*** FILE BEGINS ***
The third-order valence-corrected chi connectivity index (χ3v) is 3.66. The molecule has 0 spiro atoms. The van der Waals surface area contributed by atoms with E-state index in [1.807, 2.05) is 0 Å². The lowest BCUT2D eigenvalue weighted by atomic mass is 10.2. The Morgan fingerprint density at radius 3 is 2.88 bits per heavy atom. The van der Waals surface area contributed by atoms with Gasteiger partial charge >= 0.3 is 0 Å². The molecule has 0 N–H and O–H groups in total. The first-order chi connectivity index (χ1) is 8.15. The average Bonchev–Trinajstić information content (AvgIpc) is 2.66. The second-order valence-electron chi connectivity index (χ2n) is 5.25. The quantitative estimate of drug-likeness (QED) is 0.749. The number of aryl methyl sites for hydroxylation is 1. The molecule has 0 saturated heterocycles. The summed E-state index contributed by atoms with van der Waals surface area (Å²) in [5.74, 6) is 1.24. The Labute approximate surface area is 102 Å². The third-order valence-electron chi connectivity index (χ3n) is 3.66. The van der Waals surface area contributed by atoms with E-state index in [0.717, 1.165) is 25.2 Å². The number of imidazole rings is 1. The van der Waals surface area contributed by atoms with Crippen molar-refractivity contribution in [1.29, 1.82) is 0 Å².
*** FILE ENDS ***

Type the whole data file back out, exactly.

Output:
The third-order valence-corrected chi connectivity index (χ3v) is 3.66. The molecule has 0 spiro atoms. The van der Waals surface area contributed by atoms with E-state index in [1.807, 2.05) is 0 Å². The lowest BCUT2D eigenvalue weighted by atomic mass is 10.2. The Morgan fingerprint density at radius 3 is 2.88 bits per heavy atom. The van der Waals surface area contributed by atoms with Gasteiger partial charge >= 0.3 is 0 Å². The molecule has 0 N–H and O–H groups in total. The first-order chi connectivity index (χ1) is 8.15. The average Bonchev–Trinajstić information content (AvgIpc) is 2.66. The second-order valence-electron chi connectivity index (χ2n) is 5.25. The quantitative estimate of drug-likeness (QED) is 0.749. The number of aryl methyl sites for hydroxylation is 1. The molecule has 0 saturated heterocycles. The summed E-state index contributed by atoms with van der Waals surface area (Å²) in [5.74, 6) is 1.24. The Labute approximate surface area is 102 Å². The third-order valence-electron chi connectivity index (χ3n) is 3.66. The van der Waals surface area contributed by atoms with E-state index in [0.717, 1.165) is 25.2 Å². The number of imidazole rings is 1. The van der Waals surface area contributed by atoms with Crippen molar-refractivity contribution in [1.29, 1.82) is 0 Å².